Since May 2019, investigators and civil rights prosecutors have been reviewing about 14,000 cases involving Goines and Squad 15. The review has cleared at least two men because of “intentional misconduct” that occurred in 2008, and other cases have been dismissed, according to the DA’s office.
The office of Harris County DA Kim Ogg also reached out through letters to hundreds of other previous defendants, including Prophet, who were convicted based on testimony from Goines, who was investigated concerning claims that he stole guns, drugs and money.
To date, Goines has been indicted on two counts of murder in the Harding Street raid, and his partner, Steven Bryant, is charged with one count of tampering with a government record.
In May, Ogg filed requests with the court in which she concludes that defendants in cases spanning more than a decade, 2008 to 2019, in which Goines played a substantial role “are entitled to a presumption that he provided false evidence.” That same month, Harris County prosecutors filed motions supporting the appointment of attorneys to investigate claims of due process relief for individuals, including Prophet, “based on the presentation of false evidence.”
And in July 2020, Ogg announced new felony charges against Goines and Bryant, as well as four now-retired members of the narcotics squad who were tied to the pair.
Still, the ramifications of the experience still loom large for Prophet.
“The penitentiary for me was very traumatic. Very. I don’t want no one to see what I saw,” Prophet said on the conference call, noting he wants his conviction overturned, a fresh start without the stain of a felony – which makes finding work difficult, he said – and laws passed to prevent other officers from ruining lives through unethical and criminal behavior. “I want awareness brought to the Houston Police Department so this wouldn’t happen to no one else.”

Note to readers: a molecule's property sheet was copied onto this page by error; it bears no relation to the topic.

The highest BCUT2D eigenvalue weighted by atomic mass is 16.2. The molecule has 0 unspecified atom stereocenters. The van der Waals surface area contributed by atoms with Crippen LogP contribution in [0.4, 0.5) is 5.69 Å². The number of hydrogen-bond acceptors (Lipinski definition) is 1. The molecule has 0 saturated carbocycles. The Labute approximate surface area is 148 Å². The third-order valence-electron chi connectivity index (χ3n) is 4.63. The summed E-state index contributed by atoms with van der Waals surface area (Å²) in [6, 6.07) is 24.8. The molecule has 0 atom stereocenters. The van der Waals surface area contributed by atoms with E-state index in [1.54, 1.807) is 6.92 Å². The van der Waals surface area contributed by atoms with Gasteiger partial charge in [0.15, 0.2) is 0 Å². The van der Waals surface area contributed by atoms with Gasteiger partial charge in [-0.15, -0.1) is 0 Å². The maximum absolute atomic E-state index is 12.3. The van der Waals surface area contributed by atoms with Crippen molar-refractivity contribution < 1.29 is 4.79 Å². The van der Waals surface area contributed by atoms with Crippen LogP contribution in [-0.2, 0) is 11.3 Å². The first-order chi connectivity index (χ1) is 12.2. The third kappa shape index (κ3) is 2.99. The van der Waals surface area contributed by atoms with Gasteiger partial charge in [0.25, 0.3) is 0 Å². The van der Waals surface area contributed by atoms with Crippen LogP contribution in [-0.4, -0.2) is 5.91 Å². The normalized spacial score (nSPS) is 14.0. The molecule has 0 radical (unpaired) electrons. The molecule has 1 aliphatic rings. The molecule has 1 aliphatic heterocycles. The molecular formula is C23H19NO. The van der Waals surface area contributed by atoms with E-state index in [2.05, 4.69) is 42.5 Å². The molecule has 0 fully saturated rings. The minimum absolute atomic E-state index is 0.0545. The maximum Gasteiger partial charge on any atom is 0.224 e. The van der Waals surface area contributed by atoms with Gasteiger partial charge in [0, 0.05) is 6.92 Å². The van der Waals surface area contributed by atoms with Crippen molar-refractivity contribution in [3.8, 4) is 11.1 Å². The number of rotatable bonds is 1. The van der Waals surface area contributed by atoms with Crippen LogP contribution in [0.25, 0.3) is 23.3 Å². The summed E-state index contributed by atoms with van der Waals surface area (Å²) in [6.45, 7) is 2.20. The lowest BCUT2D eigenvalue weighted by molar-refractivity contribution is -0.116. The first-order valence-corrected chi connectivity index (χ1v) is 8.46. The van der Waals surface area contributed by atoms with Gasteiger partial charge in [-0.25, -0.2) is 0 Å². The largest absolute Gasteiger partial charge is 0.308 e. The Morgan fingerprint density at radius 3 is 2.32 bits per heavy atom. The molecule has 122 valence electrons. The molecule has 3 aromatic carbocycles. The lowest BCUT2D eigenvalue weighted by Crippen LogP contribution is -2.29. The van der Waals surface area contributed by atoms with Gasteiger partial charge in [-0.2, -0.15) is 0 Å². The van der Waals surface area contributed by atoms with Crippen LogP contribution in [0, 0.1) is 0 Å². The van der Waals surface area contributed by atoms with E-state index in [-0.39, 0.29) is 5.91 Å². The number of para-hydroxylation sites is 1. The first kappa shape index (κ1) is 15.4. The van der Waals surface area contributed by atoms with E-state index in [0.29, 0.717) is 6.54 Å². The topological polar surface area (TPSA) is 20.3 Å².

Lewis, in a separate interview, as did Prophet in the teleconference, noted that the visual representations in today’s court of public opinion don’t comport with reality a dozen years ago in 2008. Lewis said that Goines, then in his mid-40s, was muscular like “a hulk” and not like today’s 55-year-old murder defendant.
Prophet offered a similar description.
“When he was younger, he was a big cop. He didn’t even look like a cop. He looked like someone real dangerous,” said Prophet, who was described in court papers as “a small-frame” man.
Lewis added that her client was forced to become a different person when he went to prison.
He buffed up and got tattoos to survive inside the walls, she said.
The civil action filed by Prophet seeks compensatory damages, as well as payment for losses, ranging from deprivation of legal rights to emotional distress and mental anguish.
He is represented by Lewis, Okwudili Onyekwelu and Damion Millington – all of the Lewis Law Group – as well as longtime Houston civil rights attorney Randall Kallinen of Kallinen Law.